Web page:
Cancer is a vampire. The very blood that feeds the human body also brings the tumour the oxygen and nutrients it needs to grow.
So, how to stop the vampire? Not with a cross or garlic. Instead of a wooden stake, Edmonton’s IMBiotechnologies Ltd. has come up with a way to temporarily cut off the blood flow to the cancer.
How does it work? Doctors have known for decades that putting microscopic balls into the bloodstream works — the balls gather together and basically create a dam. The blood flow is cut off from the tumour, and it shrinks. But, the spheres are hard to put in, and difficult to remove. After all, you can’t leave them in, or the lack of blood flow will kill the organs, too.
What makes the company’s Ekobi microspheres unique is that they will dissolve four to six months after they’re delivered to the target tissue. No invasive surgeries are needed. And they can be detected via ultrasound.
The spheres were approved for use by Health Canada last October. They’ve also been green lighted by the American FDA.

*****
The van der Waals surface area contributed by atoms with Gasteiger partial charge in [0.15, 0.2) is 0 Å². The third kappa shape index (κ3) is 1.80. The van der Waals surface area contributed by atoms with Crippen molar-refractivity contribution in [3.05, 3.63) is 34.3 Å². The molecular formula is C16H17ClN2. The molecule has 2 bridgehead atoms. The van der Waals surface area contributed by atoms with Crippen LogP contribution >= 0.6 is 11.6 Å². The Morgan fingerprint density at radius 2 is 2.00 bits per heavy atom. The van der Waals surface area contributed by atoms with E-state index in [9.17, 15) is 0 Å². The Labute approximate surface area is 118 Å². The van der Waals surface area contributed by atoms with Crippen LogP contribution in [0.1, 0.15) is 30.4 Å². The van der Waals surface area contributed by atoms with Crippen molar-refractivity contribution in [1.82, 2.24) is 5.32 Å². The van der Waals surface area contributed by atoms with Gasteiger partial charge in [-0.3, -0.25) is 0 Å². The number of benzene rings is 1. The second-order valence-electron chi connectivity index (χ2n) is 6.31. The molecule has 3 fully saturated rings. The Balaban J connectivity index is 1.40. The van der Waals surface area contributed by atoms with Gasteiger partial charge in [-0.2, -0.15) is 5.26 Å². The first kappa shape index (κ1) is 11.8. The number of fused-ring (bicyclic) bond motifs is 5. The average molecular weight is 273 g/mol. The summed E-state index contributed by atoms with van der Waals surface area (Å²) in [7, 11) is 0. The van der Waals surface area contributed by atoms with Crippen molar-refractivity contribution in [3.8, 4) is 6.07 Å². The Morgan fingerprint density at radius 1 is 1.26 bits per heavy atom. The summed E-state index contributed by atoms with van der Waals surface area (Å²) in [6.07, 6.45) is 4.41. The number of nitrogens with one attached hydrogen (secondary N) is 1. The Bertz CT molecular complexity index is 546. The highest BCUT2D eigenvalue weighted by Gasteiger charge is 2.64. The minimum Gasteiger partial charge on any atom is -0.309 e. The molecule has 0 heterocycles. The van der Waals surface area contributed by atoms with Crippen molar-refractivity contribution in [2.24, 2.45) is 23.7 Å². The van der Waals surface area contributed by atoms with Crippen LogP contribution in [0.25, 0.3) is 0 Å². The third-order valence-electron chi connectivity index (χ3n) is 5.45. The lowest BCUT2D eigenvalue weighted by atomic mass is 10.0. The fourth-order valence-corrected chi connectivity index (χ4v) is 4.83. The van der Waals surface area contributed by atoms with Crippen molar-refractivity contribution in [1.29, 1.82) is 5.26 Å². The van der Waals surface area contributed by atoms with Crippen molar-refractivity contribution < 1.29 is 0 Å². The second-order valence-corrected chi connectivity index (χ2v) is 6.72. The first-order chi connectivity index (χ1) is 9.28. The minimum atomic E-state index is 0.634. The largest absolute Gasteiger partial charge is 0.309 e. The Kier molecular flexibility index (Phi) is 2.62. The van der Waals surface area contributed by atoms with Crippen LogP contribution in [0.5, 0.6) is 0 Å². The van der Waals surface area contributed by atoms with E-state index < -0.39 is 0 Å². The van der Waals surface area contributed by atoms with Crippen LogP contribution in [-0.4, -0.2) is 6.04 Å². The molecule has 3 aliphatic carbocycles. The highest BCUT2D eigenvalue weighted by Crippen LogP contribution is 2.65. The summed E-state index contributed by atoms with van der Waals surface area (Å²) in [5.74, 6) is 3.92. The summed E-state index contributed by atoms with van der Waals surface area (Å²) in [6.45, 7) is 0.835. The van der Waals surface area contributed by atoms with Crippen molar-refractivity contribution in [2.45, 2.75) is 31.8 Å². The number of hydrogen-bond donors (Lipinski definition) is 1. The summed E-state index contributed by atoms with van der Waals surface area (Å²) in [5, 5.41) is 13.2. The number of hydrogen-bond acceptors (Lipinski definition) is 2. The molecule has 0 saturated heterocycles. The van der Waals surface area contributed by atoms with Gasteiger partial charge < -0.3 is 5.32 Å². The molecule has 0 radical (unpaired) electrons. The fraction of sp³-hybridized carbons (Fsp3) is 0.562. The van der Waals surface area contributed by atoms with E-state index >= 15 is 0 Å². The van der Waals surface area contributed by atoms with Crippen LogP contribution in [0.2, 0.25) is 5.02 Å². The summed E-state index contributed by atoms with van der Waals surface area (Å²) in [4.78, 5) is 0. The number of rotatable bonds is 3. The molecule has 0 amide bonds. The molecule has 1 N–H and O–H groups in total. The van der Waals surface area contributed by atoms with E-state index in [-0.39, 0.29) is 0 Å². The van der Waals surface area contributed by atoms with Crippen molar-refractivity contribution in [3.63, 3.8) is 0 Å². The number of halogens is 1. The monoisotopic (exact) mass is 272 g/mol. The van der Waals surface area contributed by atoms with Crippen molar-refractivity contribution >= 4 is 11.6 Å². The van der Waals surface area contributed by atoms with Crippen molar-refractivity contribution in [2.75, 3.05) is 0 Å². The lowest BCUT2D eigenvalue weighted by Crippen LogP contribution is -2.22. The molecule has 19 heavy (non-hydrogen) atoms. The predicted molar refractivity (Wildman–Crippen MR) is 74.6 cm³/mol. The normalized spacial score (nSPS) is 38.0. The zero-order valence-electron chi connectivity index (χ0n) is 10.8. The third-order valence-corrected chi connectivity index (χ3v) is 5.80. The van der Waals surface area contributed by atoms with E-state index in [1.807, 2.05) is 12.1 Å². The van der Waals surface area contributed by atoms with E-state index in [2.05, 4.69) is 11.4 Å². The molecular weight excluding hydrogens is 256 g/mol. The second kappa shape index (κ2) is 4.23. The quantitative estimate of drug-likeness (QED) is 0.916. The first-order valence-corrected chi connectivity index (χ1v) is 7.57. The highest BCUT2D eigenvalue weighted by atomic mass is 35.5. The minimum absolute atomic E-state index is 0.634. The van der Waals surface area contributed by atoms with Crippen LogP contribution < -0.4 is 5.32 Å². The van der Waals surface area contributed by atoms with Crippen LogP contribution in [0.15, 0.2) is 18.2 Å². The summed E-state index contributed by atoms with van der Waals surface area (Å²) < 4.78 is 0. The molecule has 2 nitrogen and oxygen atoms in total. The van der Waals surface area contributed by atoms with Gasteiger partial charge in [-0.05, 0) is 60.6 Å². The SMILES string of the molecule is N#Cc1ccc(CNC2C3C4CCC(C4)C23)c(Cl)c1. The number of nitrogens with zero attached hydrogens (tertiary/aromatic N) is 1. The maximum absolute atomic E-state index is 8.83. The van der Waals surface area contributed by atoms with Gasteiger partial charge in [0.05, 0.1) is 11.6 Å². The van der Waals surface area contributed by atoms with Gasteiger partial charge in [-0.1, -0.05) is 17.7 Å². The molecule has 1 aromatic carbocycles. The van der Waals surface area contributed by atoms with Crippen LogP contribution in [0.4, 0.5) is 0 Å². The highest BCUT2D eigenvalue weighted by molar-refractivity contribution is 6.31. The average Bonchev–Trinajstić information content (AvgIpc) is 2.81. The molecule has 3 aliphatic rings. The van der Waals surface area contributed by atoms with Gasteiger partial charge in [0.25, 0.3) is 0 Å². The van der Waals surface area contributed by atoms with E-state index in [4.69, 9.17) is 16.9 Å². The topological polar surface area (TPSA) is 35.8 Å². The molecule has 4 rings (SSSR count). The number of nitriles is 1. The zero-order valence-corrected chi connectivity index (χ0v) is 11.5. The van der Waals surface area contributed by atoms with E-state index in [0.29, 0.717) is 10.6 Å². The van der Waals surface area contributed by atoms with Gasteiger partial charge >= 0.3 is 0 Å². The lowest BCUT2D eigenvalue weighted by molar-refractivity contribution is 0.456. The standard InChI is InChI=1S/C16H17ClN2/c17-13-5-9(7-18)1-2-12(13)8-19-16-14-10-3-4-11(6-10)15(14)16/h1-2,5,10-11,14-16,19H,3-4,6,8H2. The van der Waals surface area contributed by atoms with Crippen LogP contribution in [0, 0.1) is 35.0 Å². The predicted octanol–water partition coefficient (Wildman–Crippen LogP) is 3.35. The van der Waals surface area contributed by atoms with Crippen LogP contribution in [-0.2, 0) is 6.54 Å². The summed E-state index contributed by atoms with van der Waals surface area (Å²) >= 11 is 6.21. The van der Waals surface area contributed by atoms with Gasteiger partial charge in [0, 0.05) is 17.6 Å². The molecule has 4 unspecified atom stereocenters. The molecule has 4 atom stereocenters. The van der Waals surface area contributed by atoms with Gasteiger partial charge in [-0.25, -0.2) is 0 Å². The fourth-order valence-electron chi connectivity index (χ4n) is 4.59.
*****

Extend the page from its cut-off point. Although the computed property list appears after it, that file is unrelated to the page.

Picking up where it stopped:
They can shrink enlarged prostates, as well.
“It provides a level of security not seen in other embolic agents,” says IMBiotechnologies CEO Michael Stewart.
“There’s no radiation, and it’s not an unpleasant procedure,” says Dr. Richard Owen from the University of Alberta, who oversaw the clinical trials on the microspheres. “Everyone wants biodegradable everything.”
Owen says that research is being done into how the spheres could help shrink or eliminate painful fibroids in women.
Alberta Innovates contributed $500,000 to the research. Stewart says that one vial of the microspheres sells for $500.
“What a terrific return on investment,” says Terry Rachwalski, the executive director of entrepreneurial investments at Alberta Innovates. “We’re looking for high potential and high growth.”
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This article appears in the June 2019 issue of Avenue Edmonton.